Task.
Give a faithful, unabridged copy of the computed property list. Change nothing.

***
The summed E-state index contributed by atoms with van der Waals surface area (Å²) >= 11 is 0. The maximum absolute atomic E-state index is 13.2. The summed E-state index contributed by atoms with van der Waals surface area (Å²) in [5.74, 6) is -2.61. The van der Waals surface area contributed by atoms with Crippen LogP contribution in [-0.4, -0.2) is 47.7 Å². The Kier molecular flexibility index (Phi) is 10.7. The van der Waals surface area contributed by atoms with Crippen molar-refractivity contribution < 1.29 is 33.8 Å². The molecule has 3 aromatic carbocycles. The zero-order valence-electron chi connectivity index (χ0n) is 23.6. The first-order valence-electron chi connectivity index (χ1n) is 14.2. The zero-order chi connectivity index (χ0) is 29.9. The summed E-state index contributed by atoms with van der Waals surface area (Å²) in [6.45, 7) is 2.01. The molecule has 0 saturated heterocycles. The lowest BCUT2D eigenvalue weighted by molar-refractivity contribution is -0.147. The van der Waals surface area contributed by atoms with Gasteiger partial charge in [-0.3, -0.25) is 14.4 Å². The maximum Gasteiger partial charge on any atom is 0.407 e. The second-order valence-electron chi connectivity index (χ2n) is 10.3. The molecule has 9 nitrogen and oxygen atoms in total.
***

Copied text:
The summed E-state index contributed by atoms with van der Waals surface area (Å²) >= 11 is 0. The maximum absolute atomic E-state index is 13.2. The summed E-state index contributed by atoms with van der Waals surface area (Å²) in [5.74, 6) is -2.61. The van der Waals surface area contributed by atoms with Crippen LogP contribution in [-0.4, -0.2) is 47.7 Å². The Kier molecular flexibility index (Phi) is 10.7. The van der Waals surface area contributed by atoms with Crippen molar-refractivity contribution < 1.29 is 33.8 Å². The molecule has 3 aromatic carbocycles. The zero-order valence-electron chi connectivity index (χ0n) is 23.6. The first-order valence-electron chi connectivity index (χ1n) is 14.2. The zero-order chi connectivity index (χ0) is 29.9. The summed E-state index contributed by atoms with van der Waals surface area (Å²) in [6.45, 7) is 2.01. The molecule has 0 saturated heterocycles. The lowest BCUT2D eigenvalue weighted by molar-refractivity contribution is -0.147. The van der Waals surface area contributed by atoms with Gasteiger partial charge in [-0.3, -0.25) is 14.4 Å². The maximum Gasteiger partial charge on any atom is 0.407 e. The second-order valence-electron chi connectivity index (χ2n) is 10.3. The molecule has 9 nitrogen and oxygen atoms in total.